The technology and safety systems may be all present and correct, but they're wrapped in an incredibly refined cabin. I may be alone in this conviction, but I genuinely believe the new S-Class has the best car interior in the world, as I speak, barring a Bentley or Rolls-Royce.

The way the center screen floats above the dashboard is an elegant display of modern simplicity, mildly exaggerated in the presence of premium polished wood and the most refined metal and leather materials.

Driving tunes are courtesy of a bespoke Burmester 4D surround sound system, pumping out 1,750 watts of power via 30 high-end speakers and two resonators in each seat. It allows a virtual four-dimensional listening experience, which feels like the artist is playing on a rotating pedestal to recreate the harmonics of an actual live performance. The system can also direct navigation instructions to the driver's seat only, to not disturb the passengers from their dreamy listening experience.

As expected from a flagship luxury conveyance, the 2021 Mercedes-Benz S-Class is brimming with a great lineup of standard equipment. There's wireless Apple CarPlay and Android Auto, intelligent LED headlights with adaptive high beam assist, a 360-degree surround-view camera, soft close doors, rapid heating and ventilating front seats, Nappa leather, and more.

Building on that, my S580 4MATIC test vehicle came with power rear and side window sunshades, infrared-reflecting laminated glass, rear-axle steering, and AIRMATIC air suspension with continuously adjustable damping. Coming soon in the 2021 S-Class is Mercedes-Benz's E-Active Body Control active suspension, which uses hydraulic dampers to support the vehicle body without overriding the suspension settings.

The latest Mercedes S-Class is not without faults, mind. The black piano finish under the center display screen attracts dust and fingerprints like bees to honey. Also, the styling could be bolder, for lack of a better word. Nitpicking aside, the S-Class remains a benchmark that lesser brands and vehicles can aspire to be. It continues to lead the field by surrounding the driver and passengers with the finest innovations possible today.

Available in the U.S. summer of 2021, the S-Class price starts at $109,800 for the S500, while the S580 4MATIC starts at $116,300. My S 580 4MATIC came to a grand total of $128,550 ($1050 destination and delivery included) for the AMG Line 2021 S-Class. The $4300 AMG Line package features an AMG sport body package, stainless steel sport pedals with rubber studs, special floor mats, and exclusive AMG wheels.

Unsurprisingly, Mercedes' options list is long and varied. There are $1,950 21" AMG V-Multispoke wheels with black inlays, $1,300 4.5-degree rear-axle steering, a $250 heated steering wheel, and my favorite option – the 3D Technology package. In return for your $3,000, you get the MBUX augmented reality head-up display and 3D instrument cluster.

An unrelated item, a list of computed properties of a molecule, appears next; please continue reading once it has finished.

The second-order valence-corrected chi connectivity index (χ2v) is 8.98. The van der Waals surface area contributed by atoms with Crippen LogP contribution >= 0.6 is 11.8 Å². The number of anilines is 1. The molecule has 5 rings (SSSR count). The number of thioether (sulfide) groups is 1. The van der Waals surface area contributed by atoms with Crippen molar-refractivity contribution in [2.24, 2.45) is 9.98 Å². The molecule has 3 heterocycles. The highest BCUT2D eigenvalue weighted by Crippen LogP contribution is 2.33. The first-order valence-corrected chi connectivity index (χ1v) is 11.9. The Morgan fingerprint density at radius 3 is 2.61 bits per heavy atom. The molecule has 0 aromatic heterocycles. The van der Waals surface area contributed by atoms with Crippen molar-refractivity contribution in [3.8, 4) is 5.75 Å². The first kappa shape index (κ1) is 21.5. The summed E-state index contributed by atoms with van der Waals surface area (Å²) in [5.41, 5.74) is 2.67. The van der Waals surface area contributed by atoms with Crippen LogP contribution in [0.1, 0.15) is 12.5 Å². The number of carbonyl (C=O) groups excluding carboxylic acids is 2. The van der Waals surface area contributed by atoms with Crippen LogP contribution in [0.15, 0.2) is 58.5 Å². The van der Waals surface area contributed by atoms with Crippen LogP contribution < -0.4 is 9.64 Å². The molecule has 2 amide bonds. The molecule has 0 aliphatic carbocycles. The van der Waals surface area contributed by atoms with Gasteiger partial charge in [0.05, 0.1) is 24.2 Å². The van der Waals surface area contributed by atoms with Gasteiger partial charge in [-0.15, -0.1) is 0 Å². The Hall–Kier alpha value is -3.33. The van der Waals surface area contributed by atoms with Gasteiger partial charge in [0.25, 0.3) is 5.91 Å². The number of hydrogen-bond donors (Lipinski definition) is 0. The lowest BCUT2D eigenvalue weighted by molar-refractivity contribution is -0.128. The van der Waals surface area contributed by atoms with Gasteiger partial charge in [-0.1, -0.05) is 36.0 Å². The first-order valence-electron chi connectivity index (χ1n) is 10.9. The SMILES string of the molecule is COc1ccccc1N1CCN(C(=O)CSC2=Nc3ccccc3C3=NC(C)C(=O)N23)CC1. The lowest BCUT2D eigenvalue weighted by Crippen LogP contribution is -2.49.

The AMG Line is only one of three trims available. Stepping into the Luxury or Executive Line, you find additional features such as the jaw-dropping Burmester 4D surround sound system ($6,730), along with the Executive rear seat package with a multi-contour outboard rear seat with massage, more recline angle and power calf rest, plus neck and shoulder heating for $3,150. While you're at it, you may as well add the rear entertainment package for $3,400. Available on the Executive Line is the fantastic rear-axle steering allowing for up to 10 degrees, and throwing a further $1,300 on the order sheet. The Rear Seat Package – at $3,500 – will bring the Executive package to a grand total of $147,590.

Expensive? Sure, but the S-Class has never pretended to be attainable. Instead it's Mercedes' vision not only of luxury – whether you're in the front or the back – combined with cutting-edge technology; a preview of the automaker's vision of what the rest of us may be experiencing a decade or so down the line.

It's a reputation the big sedan has maintained pretty much consistently, even in the face of strong competition from rivals like the BMW 7 Series and the Audi A8, and the 2021 Mercedes-Benz S-Class throws down the gauntlet for a new generation of high-end competition. If you're lucky enough to own what's been named the 2021 World Luxury Car of the year you're in exclusive, cosseted company. For the rest of us, meanwhile, this is a beguiling preview and a compelling promise of the sort of technology we can expect to trickle down to more attainable cars and SUVs in the years to come.